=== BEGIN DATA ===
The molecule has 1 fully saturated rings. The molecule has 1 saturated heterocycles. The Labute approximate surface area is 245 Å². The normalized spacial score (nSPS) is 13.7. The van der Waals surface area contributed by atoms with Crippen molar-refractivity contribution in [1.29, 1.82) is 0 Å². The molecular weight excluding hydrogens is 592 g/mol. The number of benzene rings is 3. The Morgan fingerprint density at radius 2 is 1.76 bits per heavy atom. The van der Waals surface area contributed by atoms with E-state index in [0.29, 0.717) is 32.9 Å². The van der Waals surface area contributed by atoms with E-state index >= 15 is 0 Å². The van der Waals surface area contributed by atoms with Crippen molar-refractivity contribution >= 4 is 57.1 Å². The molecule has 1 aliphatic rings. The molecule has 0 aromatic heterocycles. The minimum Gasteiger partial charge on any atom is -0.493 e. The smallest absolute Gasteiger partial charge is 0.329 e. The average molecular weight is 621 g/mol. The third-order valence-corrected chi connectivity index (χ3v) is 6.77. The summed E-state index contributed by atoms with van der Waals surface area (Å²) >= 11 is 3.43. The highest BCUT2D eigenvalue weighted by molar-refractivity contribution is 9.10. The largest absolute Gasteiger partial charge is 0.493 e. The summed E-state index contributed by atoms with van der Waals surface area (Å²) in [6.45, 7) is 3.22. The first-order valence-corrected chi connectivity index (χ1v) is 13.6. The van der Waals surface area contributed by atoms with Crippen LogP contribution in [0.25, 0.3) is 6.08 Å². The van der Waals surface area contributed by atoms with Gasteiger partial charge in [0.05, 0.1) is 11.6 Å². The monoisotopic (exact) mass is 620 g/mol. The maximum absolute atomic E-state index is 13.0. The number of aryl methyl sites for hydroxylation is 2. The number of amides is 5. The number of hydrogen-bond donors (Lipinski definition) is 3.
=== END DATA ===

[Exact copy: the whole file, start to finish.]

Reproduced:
The molecule has 1 fully saturated rings. The molecule has 1 saturated heterocycles. The Labute approximate surface area is 245 Å². The normalized spacial score (nSPS) is 13.7. The van der Waals surface area contributed by atoms with Crippen molar-refractivity contribution in [1.29, 1.82) is 0 Å². The molecular weight excluding hydrogens is 592 g/mol. The number of benzene rings is 3. The Morgan fingerprint density at radius 2 is 1.76 bits per heavy atom. The van der Waals surface area contributed by atoms with E-state index in [0.29, 0.717) is 32.9 Å². The van der Waals surface area contributed by atoms with E-state index >= 15 is 0 Å². The van der Waals surface area contributed by atoms with Crippen molar-refractivity contribution >= 4 is 57.1 Å². The molecule has 1 aliphatic rings. The molecule has 0 aromatic heterocycles. The minimum Gasteiger partial charge on any atom is -0.493 e. The smallest absolute Gasteiger partial charge is 0.329 e. The average molecular weight is 621 g/mol. The third-order valence-corrected chi connectivity index (χ3v) is 6.77. The summed E-state index contributed by atoms with van der Waals surface area (Å²) >= 11 is 3.43. The highest BCUT2D eigenvalue weighted by molar-refractivity contribution is 9.10. The largest absolute Gasteiger partial charge is 0.493 e. The summed E-state index contributed by atoms with van der Waals surface area (Å²) in [6.45, 7) is 3.22. The first-order valence-corrected chi connectivity index (χ1v) is 13.6. The van der Waals surface area contributed by atoms with Crippen LogP contribution in [0.25, 0.3) is 6.08 Å². The van der Waals surface area contributed by atoms with Gasteiger partial charge in [0.05, 0.1) is 11.6 Å². The monoisotopic (exact) mass is 620 g/mol. The maximum absolute atomic E-state index is 13.0. The number of aryl methyl sites for hydroxylation is 2. The number of amides is 5. The number of hydrogen-bond donors (Lipinski definition) is 3.